Iraqi PM asks NATO to press Turkey to pull troops from north Iraq
ANKARA - Reuters
AP photoIraq asked NATO on Dec. 8 to put pressure on alliance member Turkey to withdraw its troops immediately from northern Iraq after Ankara said it would not deploy any more but refused to pull out those already there.
The arrival of a heavily armed Turkish contingent near the frontline close to Mosul has added yet another controversial deployment to a war against Islamic State of Iraq and the Levant (ISIL) that has drawn in most of the world's major powers.
"NATO must use its authority to urge Turkey to withdraw immediately from Iraqi territory," Prime Minister Haider al-Abadi said in a statement, posted after a 48-hour deadline set by Baghdad for a withdrawal of the troops expired.
Abadi spoke with NATO Secretary General Jens Stoltenberg by telephone, the statement added, calling the deployment a violation of Iraq's sovereignty.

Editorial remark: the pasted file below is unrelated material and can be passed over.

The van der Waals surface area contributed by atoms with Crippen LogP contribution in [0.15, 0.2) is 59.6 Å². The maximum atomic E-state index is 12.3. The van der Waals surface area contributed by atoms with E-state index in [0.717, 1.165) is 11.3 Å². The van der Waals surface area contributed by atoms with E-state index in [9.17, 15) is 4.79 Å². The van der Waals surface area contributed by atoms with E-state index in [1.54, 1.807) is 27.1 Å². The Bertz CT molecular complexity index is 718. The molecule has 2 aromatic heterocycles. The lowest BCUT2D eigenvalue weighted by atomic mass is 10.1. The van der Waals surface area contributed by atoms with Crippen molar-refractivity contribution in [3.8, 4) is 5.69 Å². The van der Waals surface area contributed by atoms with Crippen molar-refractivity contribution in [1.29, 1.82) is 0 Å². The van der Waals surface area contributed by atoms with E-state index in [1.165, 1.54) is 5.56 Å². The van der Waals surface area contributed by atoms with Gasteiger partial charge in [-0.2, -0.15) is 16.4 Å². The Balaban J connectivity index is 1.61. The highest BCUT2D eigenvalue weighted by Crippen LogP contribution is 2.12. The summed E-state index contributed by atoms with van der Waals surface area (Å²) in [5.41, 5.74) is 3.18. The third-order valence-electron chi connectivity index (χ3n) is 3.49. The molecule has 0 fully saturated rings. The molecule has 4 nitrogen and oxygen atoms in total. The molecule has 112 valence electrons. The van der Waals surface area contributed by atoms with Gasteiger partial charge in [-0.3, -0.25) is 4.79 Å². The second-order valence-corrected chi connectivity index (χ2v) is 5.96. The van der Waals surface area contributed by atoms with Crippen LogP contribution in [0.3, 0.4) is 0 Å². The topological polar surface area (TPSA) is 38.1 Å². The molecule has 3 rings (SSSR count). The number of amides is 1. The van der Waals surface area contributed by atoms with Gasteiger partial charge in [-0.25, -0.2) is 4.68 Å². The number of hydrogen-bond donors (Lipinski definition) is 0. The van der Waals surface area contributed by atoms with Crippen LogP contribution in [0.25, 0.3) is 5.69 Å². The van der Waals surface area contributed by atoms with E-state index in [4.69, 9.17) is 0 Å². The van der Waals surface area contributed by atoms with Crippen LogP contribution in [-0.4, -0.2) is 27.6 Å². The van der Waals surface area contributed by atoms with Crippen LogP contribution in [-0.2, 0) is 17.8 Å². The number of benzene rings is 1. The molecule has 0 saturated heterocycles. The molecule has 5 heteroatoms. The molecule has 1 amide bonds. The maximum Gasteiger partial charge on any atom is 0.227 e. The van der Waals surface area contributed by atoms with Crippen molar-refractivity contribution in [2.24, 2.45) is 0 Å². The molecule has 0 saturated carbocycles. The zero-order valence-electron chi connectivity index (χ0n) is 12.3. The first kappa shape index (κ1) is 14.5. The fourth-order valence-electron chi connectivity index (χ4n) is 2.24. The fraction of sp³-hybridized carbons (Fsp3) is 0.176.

Russia, already furious with Ankara after the Turkish airforce shot down one of its jets flying over Syria last month, said it considered the Turkish force's presence in Iraq illegal.
Ankara says its troops are in Iraq to train Iraqi forces. "Training at this camp began with the knowledge of the Iraqi defence ministry and police," Prime Minister Ahmet Davutoğlu told a meeting of deputies from his ruling Justice and Development Party (AKP).
The foreign ministry said Turkey had stopped the deployment two days ago due to the "sensitivities" of Iraqi authorities.
Baghdad has denied it knew about the mission. Russia has asked the United Nations Security Council to hold closed-door discussions, due later on Dec. 8, on Turkish military action in both Iraq and Syria.
The Pentagon urged Turkey and Iraq to resolve the issue diplomatically, and noted the Turkish deployment was not part of a U.S.-led coalition battling the ISIL.
"We just encourage both sides to resolve their differences here, whatever disagreements there may be," Pentagon spokesman Peter Cook said at a news briefing on Dec. 8.